Megacities of the world: a glimpse of how we'll live tomorrow
By 2050, 7 out of 10 people will live in megacities, offering the benefits of concentrated living but also some of the biggest public-works challenges in human history.
(Page 4 of 6)
In São Paulo, Brazil, for instance, planners are struggling to cope with a drainage system that was built when the city was a fraction of its current size. Poor maintenance has left much of it clogged, while forest and parkland have given way to haphazard housing in many areas of the world's third-largest city. Now there are fewer green areas to soak up incessant rains.Skip to next paragraph
Subscribe Today to the Monitor
"Irregular construction and expansion have taken place in areas that the rain runs into, and, as the weather has been so bad over the last six months, these areas that act as natural reservoirs have become flooded," says state meteorologist Marcelo Schneider. "Now they are occupied, but people shouldn't really be there. It is the poor that suffer."
Beijing: The commute that never ends
Zhao Ning lives just outside Beijing's Fifth Ring Road, one of the massive concentric expressways that circle the center of China's second-largest city. She wakes up at 5:30 a.m. each workday morning, quickly puts on makeup, and then rushes out to catch her first bus for her interminable commute to work. She barely has time for breakfast.
She transfers to a second bus, which takes her to the subway. Then she transfers twice more, needing three different lines to make her way to another bus that will take her to her office in northwest Beijing, where she is the associate director of an American study-abroad program. The subway system is only two-thirds the size of New York's, but it carries the same number of daily commuters, more than 5 million.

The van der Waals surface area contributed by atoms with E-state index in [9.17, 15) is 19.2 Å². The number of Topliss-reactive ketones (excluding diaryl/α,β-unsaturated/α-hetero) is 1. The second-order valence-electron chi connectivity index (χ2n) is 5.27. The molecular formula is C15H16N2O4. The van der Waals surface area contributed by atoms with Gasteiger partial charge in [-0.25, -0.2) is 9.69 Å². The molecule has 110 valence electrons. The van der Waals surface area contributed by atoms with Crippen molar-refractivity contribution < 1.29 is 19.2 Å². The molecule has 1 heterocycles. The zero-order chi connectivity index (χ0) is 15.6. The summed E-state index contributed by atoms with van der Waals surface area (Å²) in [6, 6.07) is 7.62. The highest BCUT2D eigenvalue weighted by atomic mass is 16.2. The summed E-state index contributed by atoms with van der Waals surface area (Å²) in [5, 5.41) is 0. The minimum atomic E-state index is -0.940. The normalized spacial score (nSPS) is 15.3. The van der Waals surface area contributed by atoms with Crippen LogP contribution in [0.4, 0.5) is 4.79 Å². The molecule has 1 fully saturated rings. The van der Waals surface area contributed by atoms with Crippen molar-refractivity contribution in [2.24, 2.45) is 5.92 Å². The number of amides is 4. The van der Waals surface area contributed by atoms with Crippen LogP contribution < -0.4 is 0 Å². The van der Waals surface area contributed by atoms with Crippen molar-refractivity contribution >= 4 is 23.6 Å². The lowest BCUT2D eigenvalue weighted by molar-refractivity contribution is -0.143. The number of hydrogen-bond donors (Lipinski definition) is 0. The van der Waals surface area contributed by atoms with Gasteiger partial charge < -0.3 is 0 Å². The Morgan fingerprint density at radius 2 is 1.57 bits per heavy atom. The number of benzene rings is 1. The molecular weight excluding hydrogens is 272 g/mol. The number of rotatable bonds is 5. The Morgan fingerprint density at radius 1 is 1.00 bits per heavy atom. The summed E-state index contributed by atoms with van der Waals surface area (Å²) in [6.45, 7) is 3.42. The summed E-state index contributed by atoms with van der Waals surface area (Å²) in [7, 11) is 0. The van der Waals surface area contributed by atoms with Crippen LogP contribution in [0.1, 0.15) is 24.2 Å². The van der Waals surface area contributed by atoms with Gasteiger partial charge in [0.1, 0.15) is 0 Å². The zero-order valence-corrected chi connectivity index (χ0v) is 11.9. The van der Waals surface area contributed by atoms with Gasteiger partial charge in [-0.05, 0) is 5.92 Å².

"Each day I spend four hours on the road," she says. "It is very exhausting and it puts so much pressure on me, especially in the morning."
Despite Beijing's modern, well-kept web of beltways and feeder roads into the city, driving is not an option now for Ms. Zhao, even though she and her husband own a car. Like most sprawling megacities, traffic – and the resulting, oft-reported pollution problem – is a constant urban plague. More than 4 million cars jostle along Beijing's roadways, with nearly 1,300 added every day, according to the city's Traffic Management Bureau. In April, the city began to adjust the working hours for nearly 810,000 of these commuters, hoping to alleviate the morning and evening rush.
When Zhao once tried to drive, her car was quickly entombed in traffic. "I was so worried – like an ant dancing in a hot pan," she says, using a classic Chinese expression. "Since then I haven't driven to work."
Indeed, along with water and sanitation, the challenges of mobility virtually define the growth of megacities. At the same time, they reveal the profound social and political upheaval the world's transition to city life can create. Cities bring economic growth and the expansion of the middle class. Members of the middle class want to own property – homes and, increasingly, cars.
That is certainly the case in São Paulo. Brazil's economy has grown enormously over the past few years and a full 15 percent of the nation's gross domestic product is based here. The country's family aid programs and a progressive government have helped more than 20 million people become middle-class since 2000. Big-ticket items like cars and houses are now within reach. More than 600 additional vehicles hit São Paulo's roads every day.